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GRAMOPHONE (11/2021)
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Harmonia Mundi 

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Reviewer:  Lindsay Kemp

It’s heartening that this, the Akademie für Alte Musik Berlin’s second recording of the Brandenburg Concertos, took place in the same venue as their 24-year-old first (2/99), and that 10 of its members play on both; after all, the new one celebrates the 30th anniversary of this tight-knit little band. This time, however, they have invited two distinguished guests to join in the fun: violinist Isabelle Faust (whose Bach concertos with them – 4/19 – were such a pleasure) and Antoine Tamestit (who recorded Telemann concertos with them last year). Not that they take over the show. Faust is only in Nos 3 and 4 (one of the Akademie’s two concertmasters, Georg Kallweit, is the violin soloist in Nos 1 and 5 and the other, Bernhard Forck, in No 2); and Tamestit plays only in the ensemble concertos, Nos 3 and 6. More a meeting of friends, then, than star vehicle, and fittingly the performances have a real sense of communal enjoyment.

Thus there is a bracing bigness to No 5, bringing a vibrancy to the first movement that can be missing from some performances. Christoph Huntgeburth’s flute sounds gorgeous, and there is an effective momentary ‘what-next?’ standstill at the head of the solo harpsichord cadenza, before Raphael Alpermann starts on the long road back. And the last movement hits just the right balance of forward movement and bounce.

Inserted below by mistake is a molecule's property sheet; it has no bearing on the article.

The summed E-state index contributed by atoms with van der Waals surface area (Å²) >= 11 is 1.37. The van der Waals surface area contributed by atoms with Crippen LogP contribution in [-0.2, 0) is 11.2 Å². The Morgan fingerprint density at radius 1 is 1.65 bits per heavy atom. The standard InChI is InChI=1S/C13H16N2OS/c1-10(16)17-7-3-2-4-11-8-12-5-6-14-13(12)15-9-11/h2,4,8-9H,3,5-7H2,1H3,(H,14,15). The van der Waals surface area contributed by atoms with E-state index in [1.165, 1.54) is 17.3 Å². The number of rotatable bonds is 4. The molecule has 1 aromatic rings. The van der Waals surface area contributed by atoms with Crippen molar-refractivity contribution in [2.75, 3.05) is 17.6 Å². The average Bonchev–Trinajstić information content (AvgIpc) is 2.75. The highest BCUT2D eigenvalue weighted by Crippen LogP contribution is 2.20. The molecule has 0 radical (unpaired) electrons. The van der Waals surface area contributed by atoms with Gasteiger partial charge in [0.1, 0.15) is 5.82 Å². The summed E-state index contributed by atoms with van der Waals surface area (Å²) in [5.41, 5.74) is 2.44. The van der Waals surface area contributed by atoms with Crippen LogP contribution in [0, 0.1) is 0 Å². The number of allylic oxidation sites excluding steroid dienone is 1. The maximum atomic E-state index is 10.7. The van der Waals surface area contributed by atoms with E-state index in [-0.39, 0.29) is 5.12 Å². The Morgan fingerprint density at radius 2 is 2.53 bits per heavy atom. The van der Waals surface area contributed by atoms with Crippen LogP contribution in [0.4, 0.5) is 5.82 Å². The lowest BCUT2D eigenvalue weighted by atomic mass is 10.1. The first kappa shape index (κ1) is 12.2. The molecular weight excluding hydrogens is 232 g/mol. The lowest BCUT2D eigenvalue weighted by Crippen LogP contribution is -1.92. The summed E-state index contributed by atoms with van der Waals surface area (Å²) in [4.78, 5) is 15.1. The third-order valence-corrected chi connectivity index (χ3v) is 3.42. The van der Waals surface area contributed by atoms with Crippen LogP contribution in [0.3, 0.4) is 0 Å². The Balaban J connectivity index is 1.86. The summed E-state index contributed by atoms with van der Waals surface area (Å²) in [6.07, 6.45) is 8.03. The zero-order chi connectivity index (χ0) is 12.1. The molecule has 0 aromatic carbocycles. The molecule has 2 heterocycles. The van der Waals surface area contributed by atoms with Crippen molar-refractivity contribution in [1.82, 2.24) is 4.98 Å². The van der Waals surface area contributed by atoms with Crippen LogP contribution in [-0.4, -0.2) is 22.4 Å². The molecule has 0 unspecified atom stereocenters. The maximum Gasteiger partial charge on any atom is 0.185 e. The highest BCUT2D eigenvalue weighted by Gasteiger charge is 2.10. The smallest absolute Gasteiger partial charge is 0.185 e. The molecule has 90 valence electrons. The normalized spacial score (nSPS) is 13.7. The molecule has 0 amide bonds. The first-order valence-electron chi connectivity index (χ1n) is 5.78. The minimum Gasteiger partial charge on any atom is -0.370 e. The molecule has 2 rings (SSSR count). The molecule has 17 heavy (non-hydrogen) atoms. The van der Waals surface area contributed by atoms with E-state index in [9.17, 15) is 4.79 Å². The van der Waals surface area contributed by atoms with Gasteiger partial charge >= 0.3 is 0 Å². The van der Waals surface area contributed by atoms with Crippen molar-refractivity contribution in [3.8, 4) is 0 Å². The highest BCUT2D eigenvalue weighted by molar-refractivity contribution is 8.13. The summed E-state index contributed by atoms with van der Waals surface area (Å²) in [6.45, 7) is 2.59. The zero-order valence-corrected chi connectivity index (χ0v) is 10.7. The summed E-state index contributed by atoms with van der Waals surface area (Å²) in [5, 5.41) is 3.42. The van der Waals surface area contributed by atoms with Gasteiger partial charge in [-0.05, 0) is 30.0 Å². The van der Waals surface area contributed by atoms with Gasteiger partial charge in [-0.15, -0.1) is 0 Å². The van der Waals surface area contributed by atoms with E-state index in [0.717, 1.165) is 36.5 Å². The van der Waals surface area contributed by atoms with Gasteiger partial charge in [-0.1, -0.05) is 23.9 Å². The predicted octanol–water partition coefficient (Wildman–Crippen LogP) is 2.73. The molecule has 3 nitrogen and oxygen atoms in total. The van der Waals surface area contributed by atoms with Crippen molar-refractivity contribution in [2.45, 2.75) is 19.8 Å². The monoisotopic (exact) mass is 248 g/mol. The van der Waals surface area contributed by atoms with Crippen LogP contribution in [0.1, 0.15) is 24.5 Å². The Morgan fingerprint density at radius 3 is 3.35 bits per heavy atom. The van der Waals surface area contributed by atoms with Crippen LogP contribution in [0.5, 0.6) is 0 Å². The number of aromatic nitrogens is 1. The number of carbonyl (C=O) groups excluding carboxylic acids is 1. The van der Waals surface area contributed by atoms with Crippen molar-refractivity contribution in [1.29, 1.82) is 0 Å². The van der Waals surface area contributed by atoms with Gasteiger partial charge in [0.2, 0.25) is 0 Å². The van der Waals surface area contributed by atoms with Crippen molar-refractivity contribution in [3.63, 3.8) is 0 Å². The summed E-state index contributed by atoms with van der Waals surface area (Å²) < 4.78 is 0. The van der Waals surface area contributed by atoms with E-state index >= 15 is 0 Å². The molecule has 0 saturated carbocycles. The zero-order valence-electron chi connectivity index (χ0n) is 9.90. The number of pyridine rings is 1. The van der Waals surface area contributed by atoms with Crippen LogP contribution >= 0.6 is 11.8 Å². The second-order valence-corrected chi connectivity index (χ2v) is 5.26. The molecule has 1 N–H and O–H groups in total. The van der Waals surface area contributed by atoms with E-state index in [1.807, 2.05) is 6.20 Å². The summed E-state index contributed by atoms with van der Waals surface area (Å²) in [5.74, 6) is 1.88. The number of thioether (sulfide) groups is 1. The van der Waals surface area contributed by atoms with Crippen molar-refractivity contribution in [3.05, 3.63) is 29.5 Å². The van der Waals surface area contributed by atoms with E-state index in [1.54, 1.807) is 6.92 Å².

In No 4 I liked the way the violin’s first solo recedes for a moment of introspection before surging back as the recorders rejoin, but there are other times when it dominates too much, the recorders relegated to a sort of halo. The last movement is excitingly fast, not always as clear in its exhilarating counterpoint as it could be, but has good shape.

Standards of period instrumental playing, and indeed of instrument-making, have taken great strides since 1997, and a significant way in which the new recording scores over the first is best shown in Concerto No 2, a much more comfortable affair than before, in which subtler shaping of line and easily natural balance bring a new level of swirling energy.

The lithe energy of their First Concerto is undermined by a somewhat muffled sound, but it is fun to hear the silvery grain of the piccolo violin peeking out and the horn players relishing the different roles they get to play. The varied tempos and characterisations of the finale’s chain of dances seem a good idea at first but ultimately damage its coherence.

The most naturally exciting performances, to my ear, are the two string concertos. The violas are larger-than-life in No 6, enabling Tamestit and Sabine Fehlandt to unfold warmly expressive duetting in the slow movement and ebulliently incisive taggames in the outer ones. And No 3 – swiftflying but with deft articulation and balance allied to a keen sense of architecture that allow every line of counterpoint to live and shine – is a real winner.

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